In the alternative, the protest should identify a procurement error resulting in a misevaluation of your firm’s price (i.e., the missing element of the protest examined in this post).  It only makes sense that a LPTA protest should take a stance on your firm’s ability to offer the government the lowest price.

 

 

Federal procurements often include a competitive range of offerors seeking the contract award.  The Federal Acquisition Regulation (FAR) competitive range procedure offers the agency an incremental stage in the competition where it can pare down a large pool of offerors into a narrow group consisting of only those proposals with a reasonable chance of receiving the award.

But what qualifications are used to determine the offerors included in the competitive range?  And can you protest your firm’s improper exclusion from a competitive range?

Let’s start with that second question.  Yes.  Your firm is absolutely entitled to protest an agency’s competitive range decision if it was made unfairly or not in accordance with the solicitation requirements.  In fact, competitive range proposals sometimes have a greater window for success.  There is much less heartburn involved for the agency in adding one more qualified offeror to the pool (as opposed to traditional protests that challenge the agency’s final decision and seek to wrestle a contract award away from someone else).

Now, circling back to the first question, FAR 15.306 (Exchanges with offerors after receipt of proposals) defines a competitive range as consisting of “all of the most highly rated proposals.”  The agency evaluates proposals against the criteria included in the solicitation to narrow the field.

In a recent protest, an offeror challenged its exclusion from the competitive range for a contract for base operations and spaceport services to be performed at the John F. Kennedy Space Center and NASA facilities on Cape Canaveral Air Force Station.  In part, the protester challenged the agency’s decision on the basis that its proposal included an acceptable technical approach (i.e., the proposal was not defective and conceivably could have received the contract award).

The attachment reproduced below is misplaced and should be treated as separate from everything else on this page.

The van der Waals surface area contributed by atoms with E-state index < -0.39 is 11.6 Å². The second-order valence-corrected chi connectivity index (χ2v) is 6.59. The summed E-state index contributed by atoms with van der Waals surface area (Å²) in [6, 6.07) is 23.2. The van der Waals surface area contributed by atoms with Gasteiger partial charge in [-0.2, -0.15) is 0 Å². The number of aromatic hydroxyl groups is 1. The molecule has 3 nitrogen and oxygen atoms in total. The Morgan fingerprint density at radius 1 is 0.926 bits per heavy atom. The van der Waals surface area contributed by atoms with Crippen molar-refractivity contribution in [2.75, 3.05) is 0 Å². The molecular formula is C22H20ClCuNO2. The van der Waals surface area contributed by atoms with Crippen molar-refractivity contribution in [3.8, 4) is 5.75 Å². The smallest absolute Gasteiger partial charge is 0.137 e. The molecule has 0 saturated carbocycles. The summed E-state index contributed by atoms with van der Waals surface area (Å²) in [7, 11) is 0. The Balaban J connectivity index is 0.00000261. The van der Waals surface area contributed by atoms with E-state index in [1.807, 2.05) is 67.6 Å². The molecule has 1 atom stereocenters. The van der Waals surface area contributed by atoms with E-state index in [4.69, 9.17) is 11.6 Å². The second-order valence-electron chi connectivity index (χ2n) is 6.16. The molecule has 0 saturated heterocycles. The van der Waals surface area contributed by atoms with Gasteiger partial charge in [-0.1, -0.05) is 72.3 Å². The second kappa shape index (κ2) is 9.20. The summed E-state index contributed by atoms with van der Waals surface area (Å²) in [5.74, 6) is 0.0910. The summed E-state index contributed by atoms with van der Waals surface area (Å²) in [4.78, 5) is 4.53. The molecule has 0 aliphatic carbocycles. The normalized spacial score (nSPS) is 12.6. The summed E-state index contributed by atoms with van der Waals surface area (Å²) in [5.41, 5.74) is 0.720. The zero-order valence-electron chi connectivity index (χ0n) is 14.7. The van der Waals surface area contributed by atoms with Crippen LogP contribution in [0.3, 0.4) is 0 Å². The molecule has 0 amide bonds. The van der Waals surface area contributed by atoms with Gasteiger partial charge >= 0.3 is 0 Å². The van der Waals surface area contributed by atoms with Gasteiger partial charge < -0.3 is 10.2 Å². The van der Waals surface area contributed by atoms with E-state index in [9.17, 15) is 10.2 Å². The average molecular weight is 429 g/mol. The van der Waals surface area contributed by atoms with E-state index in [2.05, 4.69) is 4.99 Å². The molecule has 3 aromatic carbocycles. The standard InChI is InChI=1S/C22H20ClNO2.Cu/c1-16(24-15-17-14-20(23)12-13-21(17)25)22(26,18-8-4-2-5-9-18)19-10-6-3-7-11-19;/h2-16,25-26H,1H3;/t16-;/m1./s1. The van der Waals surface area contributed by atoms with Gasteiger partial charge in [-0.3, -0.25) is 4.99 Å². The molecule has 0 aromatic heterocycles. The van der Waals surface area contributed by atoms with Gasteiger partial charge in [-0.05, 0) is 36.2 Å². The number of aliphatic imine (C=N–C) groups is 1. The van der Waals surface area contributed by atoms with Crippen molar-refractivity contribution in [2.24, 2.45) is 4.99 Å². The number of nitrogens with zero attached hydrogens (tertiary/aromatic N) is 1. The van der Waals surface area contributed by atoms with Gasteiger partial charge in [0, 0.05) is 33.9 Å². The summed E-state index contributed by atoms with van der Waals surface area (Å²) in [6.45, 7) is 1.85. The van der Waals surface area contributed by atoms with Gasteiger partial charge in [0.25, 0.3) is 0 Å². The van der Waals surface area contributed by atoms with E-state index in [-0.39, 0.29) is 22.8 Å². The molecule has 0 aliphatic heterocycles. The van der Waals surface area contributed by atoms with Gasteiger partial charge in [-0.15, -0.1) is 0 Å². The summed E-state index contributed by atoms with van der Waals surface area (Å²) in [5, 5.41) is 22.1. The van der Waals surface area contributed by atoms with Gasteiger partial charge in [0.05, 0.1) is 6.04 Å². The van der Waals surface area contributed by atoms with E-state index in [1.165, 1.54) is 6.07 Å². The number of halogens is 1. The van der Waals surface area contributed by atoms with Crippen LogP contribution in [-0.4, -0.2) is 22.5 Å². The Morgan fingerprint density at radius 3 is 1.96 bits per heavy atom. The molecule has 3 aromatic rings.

GAO took the opportunity to emphasize that mere technical compliance does not guarantee inclusion in a competitive range.  Specifically, GAO accepted the agency’s conclusion that the lack of strengths in the protester’s proposal, combined with its high price (as compared to other similar offers), rendered it unlikely to be considered for award, even if some of the proposal’s weaknesses could be addressed in future discussions with the agency.

In other words, the proposal was excluded from the competitive range because there was no reasonable chance it would receive the contract award.

Interestingly, GAO’s decision also addresses the protester’s argument that the agency was required to conduct a best-value tradeoff analysis among all of the evaluation factors when establishing the competitive range.  Again, GAO disagreed with protester.  The focus of a competitive range is on culling down the group of offers to only the most highly rated – not following the procedures included in the solicitation for the ultimate contract award decision.

GAO’s decision should not discourage contractors from pursuing a debriefing after exclusion from the competitive range – or even filing a protest.  The protester’s procedural basis was solid – the agency is accountable for making its competitive range decision in a fair, reasonable, and well-documented manner.  With better facts, a competitive range protest offers a low-risk, high-reward opportunity to get back into the competition for the award.